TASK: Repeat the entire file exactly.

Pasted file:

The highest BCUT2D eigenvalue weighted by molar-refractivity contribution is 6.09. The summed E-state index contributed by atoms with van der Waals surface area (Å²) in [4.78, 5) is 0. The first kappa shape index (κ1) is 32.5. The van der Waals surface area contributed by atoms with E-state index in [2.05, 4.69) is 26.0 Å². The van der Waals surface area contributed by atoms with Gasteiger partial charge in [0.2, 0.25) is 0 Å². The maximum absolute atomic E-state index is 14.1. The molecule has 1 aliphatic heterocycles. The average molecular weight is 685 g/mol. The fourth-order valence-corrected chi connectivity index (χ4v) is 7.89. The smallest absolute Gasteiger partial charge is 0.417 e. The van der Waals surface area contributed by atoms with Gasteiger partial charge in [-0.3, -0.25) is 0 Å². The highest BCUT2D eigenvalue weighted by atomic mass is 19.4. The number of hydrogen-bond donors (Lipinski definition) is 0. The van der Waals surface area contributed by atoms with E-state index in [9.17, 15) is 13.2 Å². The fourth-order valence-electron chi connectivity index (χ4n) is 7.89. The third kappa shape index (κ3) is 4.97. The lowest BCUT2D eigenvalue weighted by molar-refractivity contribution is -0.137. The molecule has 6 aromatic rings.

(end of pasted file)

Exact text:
The highest BCUT2D eigenvalue weighted by molar-refractivity contribution is 6.09. The summed E-state index contributed by atoms with van der Waals surface area (Å²) in [4.78, 5) is 0. The first kappa shape index (κ1) is 32.5. The van der Waals surface area contributed by atoms with E-state index in [2.05, 4.69) is 26.0 Å². The van der Waals surface area contributed by atoms with Gasteiger partial charge in [0.2, 0.25) is 0 Å². The maximum absolute atomic E-state index is 14.1. The molecule has 1 aliphatic heterocycles. The average molecular weight is 685 g/mol. The fourth-order valence-corrected chi connectivity index (χ4v) is 7.89. The smallest absolute Gasteiger partial charge is 0.417 e. The van der Waals surface area contributed by atoms with Gasteiger partial charge in [-0.3, -0.25) is 0 Å². The highest BCUT2D eigenvalue weighted by atomic mass is 19.4. The number of hydrogen-bond donors (Lipinski definition) is 0. The van der Waals surface area contributed by atoms with E-state index in [9.17, 15) is 13.2 Å². The fourth-order valence-electron chi connectivity index (χ4n) is 7.89. The third kappa shape index (κ3) is 4.97. The lowest BCUT2D eigenvalue weighted by molar-refractivity contribution is -0.137. The molecule has 6 aromatic rings.